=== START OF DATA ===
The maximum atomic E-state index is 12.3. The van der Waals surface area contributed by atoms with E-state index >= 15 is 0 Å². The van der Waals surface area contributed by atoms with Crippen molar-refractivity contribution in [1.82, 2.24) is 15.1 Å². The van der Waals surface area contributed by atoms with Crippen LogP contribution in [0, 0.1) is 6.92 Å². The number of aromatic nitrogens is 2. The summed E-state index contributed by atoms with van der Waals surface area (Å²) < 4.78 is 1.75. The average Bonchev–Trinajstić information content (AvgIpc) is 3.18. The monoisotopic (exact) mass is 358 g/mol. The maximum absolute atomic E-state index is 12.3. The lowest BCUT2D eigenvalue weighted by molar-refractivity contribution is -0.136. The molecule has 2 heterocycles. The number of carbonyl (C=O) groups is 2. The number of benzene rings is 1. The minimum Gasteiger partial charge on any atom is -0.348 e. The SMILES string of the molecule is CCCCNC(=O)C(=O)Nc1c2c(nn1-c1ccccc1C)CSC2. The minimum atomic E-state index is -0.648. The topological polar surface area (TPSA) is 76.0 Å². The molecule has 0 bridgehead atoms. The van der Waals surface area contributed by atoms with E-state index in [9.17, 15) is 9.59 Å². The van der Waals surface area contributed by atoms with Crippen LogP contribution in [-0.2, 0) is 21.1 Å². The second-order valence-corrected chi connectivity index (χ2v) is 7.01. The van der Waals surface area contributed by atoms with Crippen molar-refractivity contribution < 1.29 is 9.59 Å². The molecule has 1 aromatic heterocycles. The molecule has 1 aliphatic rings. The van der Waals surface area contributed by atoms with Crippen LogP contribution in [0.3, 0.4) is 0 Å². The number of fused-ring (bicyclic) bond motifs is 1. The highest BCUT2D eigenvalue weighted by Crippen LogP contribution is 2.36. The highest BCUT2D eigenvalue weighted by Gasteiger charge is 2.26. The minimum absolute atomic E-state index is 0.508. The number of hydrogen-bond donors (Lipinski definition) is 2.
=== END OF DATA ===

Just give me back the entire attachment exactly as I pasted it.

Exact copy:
The maximum atomic E-state index is 12.3. The van der Waals surface area contributed by atoms with E-state index >= 15 is 0 Å². The van der Waals surface area contributed by atoms with Crippen molar-refractivity contribution in [1.82, 2.24) is 15.1 Å². The van der Waals surface area contributed by atoms with Crippen LogP contribution in [0, 0.1) is 6.92 Å². The number of aromatic nitrogens is 2. The summed E-state index contributed by atoms with van der Waals surface area (Å²) < 4.78 is 1.75. The average Bonchev–Trinajstić information content (AvgIpc) is 3.18. The monoisotopic (exact) mass is 358 g/mol. The maximum absolute atomic E-state index is 12.3. The lowest BCUT2D eigenvalue weighted by molar-refractivity contribution is -0.136. The molecule has 2 heterocycles. The number of carbonyl (C=O) groups is 2. The number of benzene rings is 1. The minimum Gasteiger partial charge on any atom is -0.348 e. The SMILES string of the molecule is CCCCNC(=O)C(=O)Nc1c2c(nn1-c1ccccc1C)CSC2. The minimum atomic E-state index is -0.648. The topological polar surface area (TPSA) is 76.0 Å². The molecule has 0 bridgehead atoms. The van der Waals surface area contributed by atoms with E-state index in [9.17, 15) is 9.59 Å². The van der Waals surface area contributed by atoms with Crippen LogP contribution in [-0.2, 0) is 21.1 Å². The second-order valence-corrected chi connectivity index (χ2v) is 7.01. The van der Waals surface area contributed by atoms with Crippen molar-refractivity contribution < 1.29 is 9.59 Å². The molecule has 1 aromatic heterocycles. The molecule has 1 aliphatic rings. The van der Waals surface area contributed by atoms with Crippen LogP contribution in [0.3, 0.4) is 0 Å². The number of fused-ring (bicyclic) bond motifs is 1. The highest BCUT2D eigenvalue weighted by Crippen LogP contribution is 2.36. The highest BCUT2D eigenvalue weighted by Gasteiger charge is 2.26. The minimum absolute atomic E-state index is 0.508. The number of hydrogen-bond donors (Lipinski definition) is 2.